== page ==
Big Brown Owners Lighten Up
by Lenny Shulman
Date Posted: 6/6/2008 12:18:50 PM

Exercise rider Michelle Nevin gets a friendly kiss from Big Brown.
Photo: Rick Samuels
If the pressure of attempting to win the Triple Crown was getting to the owners of Big Brown, they were sure hiding it well, as they joked around at Belmont Park in the days leading up to the Belmont Stakes (gr. I) Saturday. The four members of  IEAH Stables who co-own the son of Boundary along with Paul Pompa Jr. were enjoying themselves while waiting to see if their horse will become the first Triple Crown winner in 30 years, since Affirmed turned the trick in 1978.

IEAH co-head Michael  Iavarone said that, as a bettor himself, he could understand if punters looked elsewhere before laying their money down on the Belmont. “You can’t bet Big Brown if you want to make money on the race,” he said. “I understand that.”

Pompa, who purchased Big Brown as a 2-year-old and raced him once at Saratoga before selling 75% of him to IEAH Stables, was holding court nearby. “Mike Iavarone wants to know what  2-year-olds I’m running at Saratoga this year,” he joked.

Asked how tall Big Brown was, Pompa turned to the questioner: “What are ya, trying to make a blanket for him?”

Iavarone, who has found himself the subject of some unflattering press coverage of his background as a securities trader over the past couple of weeks, excused himself from a conversation with: “I’ve got to go do an interview with The Enquirer now.”

Meanwhile, over at Barn 7 next to the gap where horses come onto the Belmont surface for their morning exercise, trainer Bob Baffert was back in business. Baffert, a fixture during many Triple Crown series, lacked a trainee in the Big Three races this time around, but will be running 2007 champion  juvenile filly Indian Blessing in the Acorn Stakes (gr. I) on the Belmont Stakes undercard.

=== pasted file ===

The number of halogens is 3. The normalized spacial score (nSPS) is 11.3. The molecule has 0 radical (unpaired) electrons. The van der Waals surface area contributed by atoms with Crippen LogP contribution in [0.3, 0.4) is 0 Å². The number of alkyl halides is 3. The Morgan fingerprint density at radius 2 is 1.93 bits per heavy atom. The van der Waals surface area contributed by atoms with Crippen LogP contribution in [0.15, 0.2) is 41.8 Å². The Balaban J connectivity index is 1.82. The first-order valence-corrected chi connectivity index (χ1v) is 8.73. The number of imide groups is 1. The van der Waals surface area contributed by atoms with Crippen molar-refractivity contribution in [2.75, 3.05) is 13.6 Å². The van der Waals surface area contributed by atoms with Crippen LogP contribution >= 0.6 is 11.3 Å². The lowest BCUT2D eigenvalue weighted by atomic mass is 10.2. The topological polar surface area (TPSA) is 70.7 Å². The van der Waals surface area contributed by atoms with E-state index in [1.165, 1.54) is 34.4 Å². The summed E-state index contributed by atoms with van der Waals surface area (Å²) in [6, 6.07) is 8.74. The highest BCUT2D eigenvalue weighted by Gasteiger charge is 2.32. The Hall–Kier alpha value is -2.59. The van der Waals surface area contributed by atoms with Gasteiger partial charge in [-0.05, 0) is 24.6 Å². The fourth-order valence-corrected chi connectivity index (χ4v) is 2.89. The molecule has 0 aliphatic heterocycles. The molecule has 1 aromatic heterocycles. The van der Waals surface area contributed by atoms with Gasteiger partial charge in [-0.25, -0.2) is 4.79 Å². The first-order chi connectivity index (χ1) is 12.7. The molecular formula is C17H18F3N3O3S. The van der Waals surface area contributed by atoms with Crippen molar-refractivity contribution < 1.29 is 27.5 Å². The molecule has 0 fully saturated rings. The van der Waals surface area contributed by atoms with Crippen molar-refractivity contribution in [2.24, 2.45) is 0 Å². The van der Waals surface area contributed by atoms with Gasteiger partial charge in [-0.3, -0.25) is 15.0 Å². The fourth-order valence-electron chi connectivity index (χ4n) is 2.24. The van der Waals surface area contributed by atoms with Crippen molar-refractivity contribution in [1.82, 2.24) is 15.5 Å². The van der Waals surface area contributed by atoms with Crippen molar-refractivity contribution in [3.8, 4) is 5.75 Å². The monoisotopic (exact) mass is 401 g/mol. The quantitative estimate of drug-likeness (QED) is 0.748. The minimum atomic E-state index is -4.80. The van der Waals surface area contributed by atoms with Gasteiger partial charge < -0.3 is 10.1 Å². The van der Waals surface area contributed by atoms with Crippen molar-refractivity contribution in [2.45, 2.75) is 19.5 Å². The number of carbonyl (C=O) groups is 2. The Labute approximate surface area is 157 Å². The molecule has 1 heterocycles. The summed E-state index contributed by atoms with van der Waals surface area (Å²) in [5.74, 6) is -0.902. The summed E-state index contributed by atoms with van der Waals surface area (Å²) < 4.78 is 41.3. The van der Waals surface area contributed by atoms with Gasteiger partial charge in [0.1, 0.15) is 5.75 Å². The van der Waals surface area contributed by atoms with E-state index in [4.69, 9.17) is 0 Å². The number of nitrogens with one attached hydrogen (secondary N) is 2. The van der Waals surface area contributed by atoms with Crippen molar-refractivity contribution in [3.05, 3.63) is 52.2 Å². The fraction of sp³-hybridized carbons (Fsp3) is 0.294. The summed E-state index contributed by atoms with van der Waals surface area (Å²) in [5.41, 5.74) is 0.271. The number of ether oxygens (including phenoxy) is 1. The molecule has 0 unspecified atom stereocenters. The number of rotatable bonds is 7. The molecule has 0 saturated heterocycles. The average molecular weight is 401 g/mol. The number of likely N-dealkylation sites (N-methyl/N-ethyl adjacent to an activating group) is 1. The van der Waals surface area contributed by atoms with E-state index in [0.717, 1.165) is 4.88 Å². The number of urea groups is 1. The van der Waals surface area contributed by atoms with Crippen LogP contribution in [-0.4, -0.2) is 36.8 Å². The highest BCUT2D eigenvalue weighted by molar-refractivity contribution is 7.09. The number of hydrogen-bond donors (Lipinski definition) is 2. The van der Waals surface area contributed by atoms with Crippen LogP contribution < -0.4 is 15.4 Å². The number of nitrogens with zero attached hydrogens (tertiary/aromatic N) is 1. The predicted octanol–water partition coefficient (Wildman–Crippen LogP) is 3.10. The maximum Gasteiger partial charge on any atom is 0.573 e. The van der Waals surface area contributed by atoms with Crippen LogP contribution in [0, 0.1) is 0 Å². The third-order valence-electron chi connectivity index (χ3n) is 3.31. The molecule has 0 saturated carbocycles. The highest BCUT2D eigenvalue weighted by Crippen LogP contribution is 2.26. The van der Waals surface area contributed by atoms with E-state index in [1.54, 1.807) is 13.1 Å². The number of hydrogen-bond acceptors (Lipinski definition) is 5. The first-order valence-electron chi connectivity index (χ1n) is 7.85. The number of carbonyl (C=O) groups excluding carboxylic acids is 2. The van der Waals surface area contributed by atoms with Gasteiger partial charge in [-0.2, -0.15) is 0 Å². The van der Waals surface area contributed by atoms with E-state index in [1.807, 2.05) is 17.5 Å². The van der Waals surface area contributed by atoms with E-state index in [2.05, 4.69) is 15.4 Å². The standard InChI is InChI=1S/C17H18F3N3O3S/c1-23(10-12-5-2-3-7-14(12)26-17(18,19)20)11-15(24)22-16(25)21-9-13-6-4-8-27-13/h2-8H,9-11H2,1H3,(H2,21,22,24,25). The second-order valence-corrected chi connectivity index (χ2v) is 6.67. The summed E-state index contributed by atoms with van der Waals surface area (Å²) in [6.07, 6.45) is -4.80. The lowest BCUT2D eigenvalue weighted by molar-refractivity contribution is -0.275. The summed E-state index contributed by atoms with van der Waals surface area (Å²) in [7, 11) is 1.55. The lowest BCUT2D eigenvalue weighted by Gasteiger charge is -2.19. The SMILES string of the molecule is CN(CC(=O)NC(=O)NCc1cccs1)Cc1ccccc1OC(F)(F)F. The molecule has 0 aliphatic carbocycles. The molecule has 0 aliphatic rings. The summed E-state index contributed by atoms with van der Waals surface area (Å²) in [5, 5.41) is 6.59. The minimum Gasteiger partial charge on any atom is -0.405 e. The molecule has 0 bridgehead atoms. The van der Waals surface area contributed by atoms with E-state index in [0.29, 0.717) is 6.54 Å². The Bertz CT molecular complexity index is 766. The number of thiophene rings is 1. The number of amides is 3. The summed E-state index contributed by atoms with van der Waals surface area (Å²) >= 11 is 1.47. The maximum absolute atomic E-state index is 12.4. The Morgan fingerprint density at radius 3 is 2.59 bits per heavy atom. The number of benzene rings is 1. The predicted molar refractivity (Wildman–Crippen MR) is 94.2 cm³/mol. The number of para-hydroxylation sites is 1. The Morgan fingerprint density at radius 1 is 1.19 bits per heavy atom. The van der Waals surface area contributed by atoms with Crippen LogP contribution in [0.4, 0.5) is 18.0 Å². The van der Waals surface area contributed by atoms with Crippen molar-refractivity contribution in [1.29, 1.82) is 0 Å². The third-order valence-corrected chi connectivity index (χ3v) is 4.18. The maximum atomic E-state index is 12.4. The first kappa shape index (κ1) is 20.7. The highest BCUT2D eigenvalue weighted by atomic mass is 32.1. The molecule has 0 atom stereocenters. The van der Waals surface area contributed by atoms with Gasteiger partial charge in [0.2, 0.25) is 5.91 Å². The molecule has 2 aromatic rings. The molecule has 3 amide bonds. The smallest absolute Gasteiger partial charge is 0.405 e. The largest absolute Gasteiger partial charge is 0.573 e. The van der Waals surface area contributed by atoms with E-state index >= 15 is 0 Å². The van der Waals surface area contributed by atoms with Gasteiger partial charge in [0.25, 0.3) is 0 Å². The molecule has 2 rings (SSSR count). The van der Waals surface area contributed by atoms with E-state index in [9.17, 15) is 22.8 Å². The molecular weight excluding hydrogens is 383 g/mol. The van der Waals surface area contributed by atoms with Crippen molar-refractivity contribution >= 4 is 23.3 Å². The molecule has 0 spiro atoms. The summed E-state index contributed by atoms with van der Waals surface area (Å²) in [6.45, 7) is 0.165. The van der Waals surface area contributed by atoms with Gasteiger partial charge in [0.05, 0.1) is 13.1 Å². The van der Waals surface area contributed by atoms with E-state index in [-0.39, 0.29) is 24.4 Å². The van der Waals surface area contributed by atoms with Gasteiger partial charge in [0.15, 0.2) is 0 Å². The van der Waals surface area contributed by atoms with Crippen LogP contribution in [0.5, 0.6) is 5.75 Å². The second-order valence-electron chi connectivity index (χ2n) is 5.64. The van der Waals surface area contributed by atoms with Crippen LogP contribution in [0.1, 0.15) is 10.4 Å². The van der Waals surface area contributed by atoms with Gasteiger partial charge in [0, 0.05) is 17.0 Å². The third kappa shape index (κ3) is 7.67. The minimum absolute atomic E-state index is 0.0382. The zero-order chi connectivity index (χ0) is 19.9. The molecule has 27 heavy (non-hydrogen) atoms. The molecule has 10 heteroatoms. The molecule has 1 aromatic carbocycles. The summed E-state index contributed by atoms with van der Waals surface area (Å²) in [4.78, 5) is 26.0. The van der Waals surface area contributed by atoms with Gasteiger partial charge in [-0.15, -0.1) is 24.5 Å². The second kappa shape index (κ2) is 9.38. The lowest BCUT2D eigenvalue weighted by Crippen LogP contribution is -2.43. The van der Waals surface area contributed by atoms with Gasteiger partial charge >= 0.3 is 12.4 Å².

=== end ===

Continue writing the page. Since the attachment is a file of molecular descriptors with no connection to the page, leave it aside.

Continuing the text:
“You can tell by watching the jockeys that they’re in a different mode for races like this,” Baffert said. “Guys like Gary Stevens (who rode Silver Charm for Baffert through the 1997 Triple Crown campaign) know these races are going to define their careers.”

Asked about Kent Desormeaux, who just missed the Triple Crown in 1998 on Real Quiet for Baffert, the trainer said, “Sometimes it’s better getting beat by a length than by an inch, like we did, because that’s when the second-guessing starts. There’s no doubt that it’s a lot of pressure.”

Seen on the Belmont backstretch Friday were Chuck Zackney and Joe Lerro, two of the co-owners of Afleet Alex, who won the Belmont and Preakness Stakes (gr. I) in 2005. They had a horse working Friday morning for trainer Kiaran McLaughlin named Goin Mobile. Zackney said the partners currently own about 20 horses in training spread around New York and several Mid-Atlantic venues.

No racing fan will soon forget Afleet Alex’ valiant victory in the Preakness after being smashed into and  going down to his knees around the final turn. “When I watch the replay, it just looks like he got very mad when he got smacked into,” said Lerro. “I don’t think we’ll see anything like that again.”


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